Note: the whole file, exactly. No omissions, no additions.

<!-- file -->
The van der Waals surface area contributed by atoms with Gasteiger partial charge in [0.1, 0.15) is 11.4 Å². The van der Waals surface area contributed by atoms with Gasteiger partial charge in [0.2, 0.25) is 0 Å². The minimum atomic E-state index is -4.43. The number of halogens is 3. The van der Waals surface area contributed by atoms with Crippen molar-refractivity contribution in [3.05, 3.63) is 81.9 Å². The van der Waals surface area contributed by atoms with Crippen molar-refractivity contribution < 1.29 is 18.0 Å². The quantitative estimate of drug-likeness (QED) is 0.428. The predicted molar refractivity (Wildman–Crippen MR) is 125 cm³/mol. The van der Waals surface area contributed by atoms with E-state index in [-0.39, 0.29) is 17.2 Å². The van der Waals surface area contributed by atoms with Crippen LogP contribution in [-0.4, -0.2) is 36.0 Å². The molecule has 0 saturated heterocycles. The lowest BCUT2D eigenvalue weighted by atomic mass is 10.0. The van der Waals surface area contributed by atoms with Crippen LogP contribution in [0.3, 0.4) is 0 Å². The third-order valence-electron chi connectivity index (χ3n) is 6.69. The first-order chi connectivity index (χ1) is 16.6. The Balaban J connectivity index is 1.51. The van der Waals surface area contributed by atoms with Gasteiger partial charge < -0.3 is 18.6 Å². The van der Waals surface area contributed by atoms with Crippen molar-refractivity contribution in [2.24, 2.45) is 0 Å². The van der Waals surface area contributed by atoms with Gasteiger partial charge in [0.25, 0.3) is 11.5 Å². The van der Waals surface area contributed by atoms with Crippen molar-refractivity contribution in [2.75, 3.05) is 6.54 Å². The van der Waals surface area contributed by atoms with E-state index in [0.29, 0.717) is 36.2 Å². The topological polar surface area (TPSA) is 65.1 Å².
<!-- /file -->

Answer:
The van der Waals surface area contributed by atoms with Gasteiger partial charge in [0.1, 0.15) is 11.4 Å². The van der Waals surface area contributed by atoms with Gasteiger partial charge in [0.2, 0.25) is 0 Å². The minimum atomic E-state index is -4.43. The number of halogens is 3. The van der Waals surface area contributed by atoms with Crippen molar-refractivity contribution in [3.05, 3.63) is 81.9 Å². The van der Waals surface area contributed by atoms with Crippen molar-refractivity contribution < 1.29 is 18.0 Å². The quantitative estimate of drug-likeness (QED) is 0.428. The predicted molar refractivity (Wildman–Crippen MR) is 125 cm³/mol. The van der Waals surface area contributed by atoms with E-state index in [-0.39, 0.29) is 17.2 Å². The van der Waals surface area contributed by atoms with Crippen LogP contribution in [-0.4, -0.2) is 36.0 Å². The molecule has 0 saturated heterocycles. The lowest BCUT2D eigenvalue weighted by atomic mass is 10.0. The van der Waals surface area contributed by atoms with Crippen LogP contribution in [0.3, 0.4) is 0 Å². The third-order valence-electron chi connectivity index (χ3n) is 6.69. The first-order chi connectivity index (χ1) is 16.6. The Balaban J connectivity index is 1.51. The van der Waals surface area contributed by atoms with Gasteiger partial charge < -0.3 is 18.6 Å². The van der Waals surface area contributed by atoms with Crippen molar-refractivity contribution in [2.24, 2.45) is 0 Å². The van der Waals surface area contributed by atoms with Gasteiger partial charge in [0.25, 0.3) is 11.5 Å². The van der Waals surface area contributed by atoms with Crippen molar-refractivity contribution in [2.75, 3.05) is 6.54 Å². The van der Waals surface area contributed by atoms with E-state index in [0.29, 0.717) is 36.2 Å². The topological polar surface area (TPSA) is 65.1 Å².